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From "Scott Sanders" <ssand...@nextance.com>
Subject RE: [BeanUtils] Added Initial DynaBeans Support
Date Wed, 09 Jan 2002 21:20:58 GMT
I'm with b)

Scott

> -----Original Message-----
> From: Craig R. McClanahan [mailto:craigmcc@apache.org] 
> Sent: Wednesday, January 09, 2002 1:16 PM
> To: Jakarta Commons Developers List
> Subject: Re: [BeanUtils] Added Initial DynaBeans Support
> 
> 
> 
> 
> On 9 Jan 2002, Bryan Field-Elliot wrote:
> 
> > Date: 09 Jan 2002 14:01:31 -0700
> > From: Bryan Field-Elliot <bryan_lists@netmeme.org>
> > Reply-To: Jakarta Commons Developers List 
> > <commons-dev@jakarta.apache.org>
> > To: Jakarta Commons Developers List <commons-dev@jakarta.apache.org>
> > Subject: Re: [BeanUtils] Added Initial DynaBeans Support
> >
> > On Wed, 2002-01-09 at 13:02, Craig R. McClanahan wrote:
> >
> >     Although I've added some simple unit test cases (based on the
> >     existing
> >     ones for standard JavaBeans), it would be really useful 
> if some more
> >     folks
> >     tried out DynaBeans in the real world, and provided 
> some feedback
> >     before
> >     we lock down the APIs for them.
> >
> >
> > The DynaBean set() methods do not throw any exceptions. 
> This makes it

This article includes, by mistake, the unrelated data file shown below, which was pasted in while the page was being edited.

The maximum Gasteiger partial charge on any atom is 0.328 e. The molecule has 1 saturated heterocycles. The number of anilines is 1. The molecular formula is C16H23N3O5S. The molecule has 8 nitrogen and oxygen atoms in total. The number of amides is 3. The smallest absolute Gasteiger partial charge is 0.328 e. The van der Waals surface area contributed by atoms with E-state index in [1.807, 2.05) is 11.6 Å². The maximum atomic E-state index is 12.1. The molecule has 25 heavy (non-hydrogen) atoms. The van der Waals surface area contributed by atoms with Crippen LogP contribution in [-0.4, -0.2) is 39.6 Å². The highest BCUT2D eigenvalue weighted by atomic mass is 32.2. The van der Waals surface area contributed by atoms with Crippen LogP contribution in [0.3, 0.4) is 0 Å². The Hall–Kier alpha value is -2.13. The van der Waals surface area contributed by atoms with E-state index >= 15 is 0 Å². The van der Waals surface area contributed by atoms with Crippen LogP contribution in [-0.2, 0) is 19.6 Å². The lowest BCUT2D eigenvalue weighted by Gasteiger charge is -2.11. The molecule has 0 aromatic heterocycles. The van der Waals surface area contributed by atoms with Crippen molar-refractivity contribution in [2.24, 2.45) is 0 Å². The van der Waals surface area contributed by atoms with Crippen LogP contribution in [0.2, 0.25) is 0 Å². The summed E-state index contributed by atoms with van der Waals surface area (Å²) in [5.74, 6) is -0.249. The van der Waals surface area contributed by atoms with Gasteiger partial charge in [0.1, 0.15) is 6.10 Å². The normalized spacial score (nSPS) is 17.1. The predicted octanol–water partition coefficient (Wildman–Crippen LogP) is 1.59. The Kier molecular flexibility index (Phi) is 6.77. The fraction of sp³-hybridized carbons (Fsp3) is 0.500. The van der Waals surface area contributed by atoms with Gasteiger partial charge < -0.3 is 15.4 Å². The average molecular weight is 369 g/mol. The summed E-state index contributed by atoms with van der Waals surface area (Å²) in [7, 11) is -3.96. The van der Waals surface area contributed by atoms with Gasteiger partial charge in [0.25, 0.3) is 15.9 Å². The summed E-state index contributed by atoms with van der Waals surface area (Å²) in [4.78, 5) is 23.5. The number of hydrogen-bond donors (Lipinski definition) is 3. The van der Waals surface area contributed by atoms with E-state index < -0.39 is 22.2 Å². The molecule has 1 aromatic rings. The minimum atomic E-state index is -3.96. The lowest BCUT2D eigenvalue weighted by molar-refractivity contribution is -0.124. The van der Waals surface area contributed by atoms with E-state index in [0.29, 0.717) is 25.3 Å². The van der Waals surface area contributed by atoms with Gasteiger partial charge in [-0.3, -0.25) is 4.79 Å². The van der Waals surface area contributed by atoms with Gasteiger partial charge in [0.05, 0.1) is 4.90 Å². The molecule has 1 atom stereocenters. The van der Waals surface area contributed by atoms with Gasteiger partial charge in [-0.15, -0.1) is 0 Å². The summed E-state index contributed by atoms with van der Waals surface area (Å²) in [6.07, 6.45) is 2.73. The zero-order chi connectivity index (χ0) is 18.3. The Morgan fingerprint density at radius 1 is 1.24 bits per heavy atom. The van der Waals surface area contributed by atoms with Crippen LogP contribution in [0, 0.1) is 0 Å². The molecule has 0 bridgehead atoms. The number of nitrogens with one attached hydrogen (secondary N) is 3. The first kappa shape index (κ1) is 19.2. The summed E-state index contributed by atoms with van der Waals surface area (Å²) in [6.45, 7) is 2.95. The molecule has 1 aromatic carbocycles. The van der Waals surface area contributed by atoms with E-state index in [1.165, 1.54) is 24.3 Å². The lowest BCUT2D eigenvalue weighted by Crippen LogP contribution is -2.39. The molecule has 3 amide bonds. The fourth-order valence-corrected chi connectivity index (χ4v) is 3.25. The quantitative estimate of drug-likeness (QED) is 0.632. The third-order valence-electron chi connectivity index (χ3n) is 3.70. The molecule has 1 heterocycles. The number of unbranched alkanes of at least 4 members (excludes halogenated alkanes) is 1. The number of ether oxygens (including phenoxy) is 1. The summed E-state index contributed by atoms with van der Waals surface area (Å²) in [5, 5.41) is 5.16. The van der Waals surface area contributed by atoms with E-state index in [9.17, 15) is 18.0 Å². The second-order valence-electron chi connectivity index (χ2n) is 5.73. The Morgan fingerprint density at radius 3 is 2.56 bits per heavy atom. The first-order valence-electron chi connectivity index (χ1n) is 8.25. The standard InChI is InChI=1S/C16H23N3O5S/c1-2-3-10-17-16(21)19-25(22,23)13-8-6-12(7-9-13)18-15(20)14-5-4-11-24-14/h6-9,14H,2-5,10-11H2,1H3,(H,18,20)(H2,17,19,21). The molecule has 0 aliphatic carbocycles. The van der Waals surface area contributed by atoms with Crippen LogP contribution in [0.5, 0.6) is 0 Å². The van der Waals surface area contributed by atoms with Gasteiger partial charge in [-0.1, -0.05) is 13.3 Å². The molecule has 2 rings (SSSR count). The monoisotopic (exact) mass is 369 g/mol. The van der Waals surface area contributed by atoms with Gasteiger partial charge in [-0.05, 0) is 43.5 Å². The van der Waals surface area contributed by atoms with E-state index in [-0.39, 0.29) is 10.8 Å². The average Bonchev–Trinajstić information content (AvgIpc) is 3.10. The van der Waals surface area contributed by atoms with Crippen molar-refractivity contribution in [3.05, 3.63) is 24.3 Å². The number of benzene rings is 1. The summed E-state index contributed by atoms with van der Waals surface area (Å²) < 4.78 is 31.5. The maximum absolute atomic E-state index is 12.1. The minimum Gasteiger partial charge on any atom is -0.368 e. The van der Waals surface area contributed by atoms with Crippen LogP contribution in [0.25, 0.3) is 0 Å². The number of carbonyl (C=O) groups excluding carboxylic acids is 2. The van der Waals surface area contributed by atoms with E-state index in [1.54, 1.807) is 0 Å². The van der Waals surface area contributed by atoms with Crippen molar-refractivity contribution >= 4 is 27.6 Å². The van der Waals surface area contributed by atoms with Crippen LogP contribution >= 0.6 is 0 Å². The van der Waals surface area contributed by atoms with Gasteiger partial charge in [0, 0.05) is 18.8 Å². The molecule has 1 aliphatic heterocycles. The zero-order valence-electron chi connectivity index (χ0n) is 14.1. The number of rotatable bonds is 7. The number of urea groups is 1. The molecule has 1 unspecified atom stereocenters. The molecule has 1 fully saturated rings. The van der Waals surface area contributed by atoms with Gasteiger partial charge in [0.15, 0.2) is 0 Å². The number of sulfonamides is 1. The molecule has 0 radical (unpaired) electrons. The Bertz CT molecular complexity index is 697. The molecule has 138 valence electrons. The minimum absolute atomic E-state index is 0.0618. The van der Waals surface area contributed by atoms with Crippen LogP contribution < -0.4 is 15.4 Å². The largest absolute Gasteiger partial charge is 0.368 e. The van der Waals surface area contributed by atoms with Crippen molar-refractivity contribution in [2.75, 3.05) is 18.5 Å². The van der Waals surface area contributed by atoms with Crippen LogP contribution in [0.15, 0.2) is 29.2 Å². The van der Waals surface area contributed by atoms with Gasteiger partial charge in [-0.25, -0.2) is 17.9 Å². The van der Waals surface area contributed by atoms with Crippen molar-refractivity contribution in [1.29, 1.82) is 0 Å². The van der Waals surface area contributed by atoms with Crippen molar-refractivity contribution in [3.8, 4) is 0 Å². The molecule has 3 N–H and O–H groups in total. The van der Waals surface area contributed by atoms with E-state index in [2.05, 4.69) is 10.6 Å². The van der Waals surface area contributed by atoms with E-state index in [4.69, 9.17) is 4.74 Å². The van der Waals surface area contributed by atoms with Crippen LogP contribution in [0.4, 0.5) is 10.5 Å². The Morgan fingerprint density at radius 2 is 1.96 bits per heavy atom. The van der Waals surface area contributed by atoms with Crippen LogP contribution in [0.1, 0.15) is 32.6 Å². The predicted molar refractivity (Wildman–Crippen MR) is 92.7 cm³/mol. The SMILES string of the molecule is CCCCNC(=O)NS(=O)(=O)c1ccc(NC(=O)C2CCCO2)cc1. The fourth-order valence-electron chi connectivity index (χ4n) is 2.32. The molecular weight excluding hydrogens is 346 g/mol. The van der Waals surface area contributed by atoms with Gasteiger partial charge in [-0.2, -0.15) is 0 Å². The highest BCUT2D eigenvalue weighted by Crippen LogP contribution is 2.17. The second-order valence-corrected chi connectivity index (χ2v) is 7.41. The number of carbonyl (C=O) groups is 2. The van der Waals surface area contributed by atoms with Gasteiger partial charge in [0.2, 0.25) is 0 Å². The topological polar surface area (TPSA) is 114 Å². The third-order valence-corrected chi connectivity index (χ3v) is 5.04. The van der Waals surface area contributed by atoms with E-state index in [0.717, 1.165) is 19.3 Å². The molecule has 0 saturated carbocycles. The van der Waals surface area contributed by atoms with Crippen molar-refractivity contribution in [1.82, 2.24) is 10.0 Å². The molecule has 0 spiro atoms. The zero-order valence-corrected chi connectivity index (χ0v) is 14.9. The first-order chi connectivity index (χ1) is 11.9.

> > hard (in fact, impossible) for me to layer any exception 
> semantics on 
> > top of the base implementation. For example, in my own 
> implementation 
> > (which "extends BasicDynaBean", but could just as easily be a class 
> > which "implements DynaBean"), I can't enforce a read-only 
> semantic by 
> > way of throwing an exception. Right now, I'm just returning without 
> > any action taken. Kind of silly.
> >
> 
> Good points.  The same issues actually apply to get() methods too.
> 
> The alternatives seem to be:
> 
> (a) Status quo -- this mimics your typical JavaBean with simple
>     getter and setter methods for local properties, but doesn't work
>     well for wrapping RMI objects or EJBs, and essentially requires
>     swallowing any exceptions.
> 
> (b) Require that exceptions be rethrown as a RuntimeException.  This
>     has the advantage of not requiring try/catch blocks around every
>     use of the getter and setter calls, but the disadvantage in that
>     there is no declaration that significant exceptions are possible.
>     (Note that in JDK 1.4, RuntimeException has constructors that
>     take a "root cause" exception, along with a message).
> 
> (c) Add "throws InvocationTargetException" to all the get() and
>     set() method calls.  This is consistent with what you have to
>     deal with if you use reflection to call methods directly, and
>     how we would use it is pretty faithful to the semantics in the
>     InvocationTargetException javadocs.  However, this would require
>     *all* uses of DynaBean getters and setters to be encapsulated in
>     try/catch blocks.
> 
> (d) Add "throws Exception" to all the get() and set() methods.  This
>     makes DynaBean implementations slightly easier (they can just
>     pass on application exceptions without having to pay attention),
>     and is otherwise pretty similar to (c).
> 
> My personal leaning is for (b) right now, with (c) being in 
> second place. What does everyone else think?
> 
> > Thanks,
> >
> > Bryan
> >
> 
> Craig
> 
> 
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